Answered by Doug Halford, Ecologist and Program Manger, GSS ESER Program www.gsseser.com
Antler growth is relatively slow early in the spring, peaks in June or July (becoming the fastest bone growth of all mammals) and slows again in late summer. Towards the middle of summer the bone begins to form. The antler development is normally completed in about 100 days. Antlers can grow about a quarter of an inch a day.
The hardening of deer antlers and losing the outer velvet occurs during late summer or early fall. At this point the bone mineralizes and becomes hard. Now all the cartilage, which was previously soft, is strong bone. The blood flow to and through the velvet stops and growing halts. The antlers are at their final size for the season. With no blood flow, the velvet dries up and falls off. At this point the buck’s antlers are bare hardened bone. The velvet is typically totally removed in a day, and some of it may be eaten by the buck or is scraped off on trees, tall grass, or anything else available. In addition to removing the velvet from their new antlers, buck rubs also help to strengthen the neck for the upcoming rut. Antler growth in a deer is largely dependent on the age of the deer, genetics, and diet.
Bucks shed their antlers in late winter or early spring. The connection between the antler and the pedicle weakens (due to osteoclasts reabsorbing the bone that attaches the antler to the pedicle). With the bone being reabsorbed, the antler has nothing attaching it to the buck’s head, and it falls off. Antlers can be shed by rubbing the antler on a tree, accidentally knocking it on a tree branch, or just falling off by themselves. (Sometimes this can happen while a deer is sleeping, which is what might have happened if you find a set of sheds together.) As soon as the antlers fall off, a new set begins to grow and the cycle is repeated.
Deer Body Language
Deer communicate with their whole bodies. Tails, ears, eyes, and postures tell other deer about potential dangers and communicate family relationships. Deer also “talk” to each other with grunts, bleats, and snorts.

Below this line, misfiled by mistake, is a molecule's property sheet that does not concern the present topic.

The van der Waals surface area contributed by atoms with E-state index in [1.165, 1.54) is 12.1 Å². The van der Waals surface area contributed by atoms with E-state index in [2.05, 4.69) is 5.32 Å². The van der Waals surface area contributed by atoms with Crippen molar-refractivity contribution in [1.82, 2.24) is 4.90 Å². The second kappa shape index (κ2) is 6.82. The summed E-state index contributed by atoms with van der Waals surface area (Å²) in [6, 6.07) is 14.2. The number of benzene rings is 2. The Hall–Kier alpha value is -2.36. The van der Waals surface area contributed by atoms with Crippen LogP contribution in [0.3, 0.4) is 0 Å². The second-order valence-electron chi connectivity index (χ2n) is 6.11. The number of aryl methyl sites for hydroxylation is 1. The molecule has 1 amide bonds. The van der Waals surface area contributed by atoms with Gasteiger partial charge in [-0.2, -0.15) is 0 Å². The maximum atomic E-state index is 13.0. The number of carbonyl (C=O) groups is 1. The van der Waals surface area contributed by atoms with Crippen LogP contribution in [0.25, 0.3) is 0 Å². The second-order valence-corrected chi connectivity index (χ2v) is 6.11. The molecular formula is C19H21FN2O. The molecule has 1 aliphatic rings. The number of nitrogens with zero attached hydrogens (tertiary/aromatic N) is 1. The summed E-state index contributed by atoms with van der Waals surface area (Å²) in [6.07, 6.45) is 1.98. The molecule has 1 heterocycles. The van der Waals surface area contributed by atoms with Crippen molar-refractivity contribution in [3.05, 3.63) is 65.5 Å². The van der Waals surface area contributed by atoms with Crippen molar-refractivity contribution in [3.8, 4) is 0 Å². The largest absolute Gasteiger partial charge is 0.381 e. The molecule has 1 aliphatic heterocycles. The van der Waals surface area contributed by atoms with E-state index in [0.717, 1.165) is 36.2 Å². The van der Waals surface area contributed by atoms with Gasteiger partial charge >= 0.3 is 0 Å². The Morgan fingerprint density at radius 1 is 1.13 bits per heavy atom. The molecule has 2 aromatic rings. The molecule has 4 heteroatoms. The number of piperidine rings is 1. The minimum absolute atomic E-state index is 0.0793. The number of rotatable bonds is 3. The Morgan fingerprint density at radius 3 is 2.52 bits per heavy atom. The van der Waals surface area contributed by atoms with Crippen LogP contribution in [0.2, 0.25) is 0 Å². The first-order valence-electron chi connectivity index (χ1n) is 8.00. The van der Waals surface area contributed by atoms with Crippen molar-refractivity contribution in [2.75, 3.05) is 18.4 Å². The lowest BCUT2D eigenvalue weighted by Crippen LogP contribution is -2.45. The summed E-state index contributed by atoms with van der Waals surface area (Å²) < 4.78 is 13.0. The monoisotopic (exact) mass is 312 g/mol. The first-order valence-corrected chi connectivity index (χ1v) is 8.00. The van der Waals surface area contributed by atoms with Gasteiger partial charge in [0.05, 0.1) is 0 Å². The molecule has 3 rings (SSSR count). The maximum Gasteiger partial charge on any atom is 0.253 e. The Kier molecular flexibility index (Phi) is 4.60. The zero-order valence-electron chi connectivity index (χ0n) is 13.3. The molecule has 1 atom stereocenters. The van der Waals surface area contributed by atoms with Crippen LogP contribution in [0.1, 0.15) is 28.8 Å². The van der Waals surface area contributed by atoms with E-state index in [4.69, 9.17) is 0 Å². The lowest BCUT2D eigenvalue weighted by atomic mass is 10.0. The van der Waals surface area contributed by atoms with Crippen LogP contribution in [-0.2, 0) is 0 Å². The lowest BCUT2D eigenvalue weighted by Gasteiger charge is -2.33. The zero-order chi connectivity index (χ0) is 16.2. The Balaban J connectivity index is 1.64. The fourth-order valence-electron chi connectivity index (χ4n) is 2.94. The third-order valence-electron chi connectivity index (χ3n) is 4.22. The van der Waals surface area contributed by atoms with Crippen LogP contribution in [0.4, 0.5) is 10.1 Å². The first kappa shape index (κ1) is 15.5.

Deer alarm displays are a type of body language that keep the herd safe. These actions are made my both male and female deer during all seasons of the year.
- Foot Stomp – The deer will lift its forefoot slowly, pause, and then stamp downward with great force. This is used when a deer is alarmed but cannot identify the object of its suspicion.
- Head Bob – The head is bobbed up and down. The deer begins to lower its head toward the ground as if to feed but then quickly jerks its head back up. This is a typical response to an unidentified object or motion.
- Tail Flag – The tail is held up and wagged loosely from side to side exposing the white underside and rump patch. The tail flag is used when running from danger, real or imagined. This helps to keep the group together when fleeing. In the deep thickets and heavy brush, it would be very easy for fawns to lose sight of Mom.
- All Clear – When a deer wags its tail once, in a casual side-to side tail flick, it often is an “all clear” signal.
Humans use body language to communicate as well. For example, if someone nods their head at you, what does it mean? Probably you said it means, “Yes”. This is body language, gestures we use that have meanings.
What do these gestures mean?
- High Five
- Thumbs Up
- Cross my heart
- You’re Out
- Cross your fingers
- Thumbs Down
- Shrug Shoulders
- Shake Hands
- Shake Head